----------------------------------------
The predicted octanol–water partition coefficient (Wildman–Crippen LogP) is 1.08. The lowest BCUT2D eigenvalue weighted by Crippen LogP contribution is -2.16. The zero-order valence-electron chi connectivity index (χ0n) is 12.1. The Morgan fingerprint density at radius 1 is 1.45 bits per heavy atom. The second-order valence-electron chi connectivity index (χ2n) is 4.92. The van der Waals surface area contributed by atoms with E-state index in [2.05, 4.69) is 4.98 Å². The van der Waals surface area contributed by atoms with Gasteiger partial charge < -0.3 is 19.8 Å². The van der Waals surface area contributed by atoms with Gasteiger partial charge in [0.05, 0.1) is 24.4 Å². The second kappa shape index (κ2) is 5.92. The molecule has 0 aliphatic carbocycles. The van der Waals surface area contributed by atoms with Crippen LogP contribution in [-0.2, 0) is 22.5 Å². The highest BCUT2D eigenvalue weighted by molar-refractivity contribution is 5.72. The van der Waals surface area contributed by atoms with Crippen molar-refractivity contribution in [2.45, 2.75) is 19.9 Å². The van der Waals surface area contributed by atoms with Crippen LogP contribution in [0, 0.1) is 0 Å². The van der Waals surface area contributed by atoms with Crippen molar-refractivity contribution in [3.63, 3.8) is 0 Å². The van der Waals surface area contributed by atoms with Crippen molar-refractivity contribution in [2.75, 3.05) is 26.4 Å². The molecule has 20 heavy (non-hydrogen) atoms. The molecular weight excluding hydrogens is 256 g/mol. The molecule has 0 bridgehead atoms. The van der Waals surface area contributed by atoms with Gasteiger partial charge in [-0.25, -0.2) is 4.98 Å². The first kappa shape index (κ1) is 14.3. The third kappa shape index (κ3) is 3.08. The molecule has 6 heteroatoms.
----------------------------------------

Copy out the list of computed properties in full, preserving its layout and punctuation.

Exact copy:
The predicted octanol–water partition coefficient (Wildman–Crippen LogP) is 1.08. The lowest BCUT2D eigenvalue weighted by Crippen LogP contribution is -2.16. The zero-order valence-electron chi connectivity index (χ0n) is 12.1. The Morgan fingerprint density at radius 1 is 1.45 bits per heavy atom. The second-order valence-electron chi connectivity index (χ2n) is 4.92. The van der Waals surface area contributed by atoms with E-state index in [2.05, 4.69) is 4.98 Å². The van der Waals surface area contributed by atoms with Gasteiger partial charge < -0.3 is 19.8 Å². The van der Waals surface area contributed by atoms with Gasteiger partial charge in [0.05, 0.1) is 24.4 Å². The second kappa shape index (κ2) is 5.92. The molecule has 0 aliphatic carbocycles. The van der Waals surface area contributed by atoms with Crippen LogP contribution in [-0.2, 0) is 22.5 Å². The highest BCUT2D eigenvalue weighted by molar-refractivity contribution is 5.72. The van der Waals surface area contributed by atoms with Crippen molar-refractivity contribution in [2.45, 2.75) is 19.9 Å². The van der Waals surface area contributed by atoms with Crippen LogP contribution in [0, 0.1) is 0 Å². The van der Waals surface area contributed by atoms with Crippen molar-refractivity contribution in [3.63, 3.8) is 0 Å². The van der Waals surface area contributed by atoms with Crippen molar-refractivity contribution in [2.75, 3.05) is 26.4 Å². The molecule has 20 heavy (non-hydrogen) atoms. The molecular weight excluding hydrogens is 256 g/mol. The molecule has 0 bridgehead atoms. The van der Waals surface area contributed by atoms with Gasteiger partial charge in [-0.25, -0.2) is 4.98 Å². The first kappa shape index (κ1) is 14.3. The third kappa shape index (κ3) is 3.08. The molecule has 6 heteroatoms.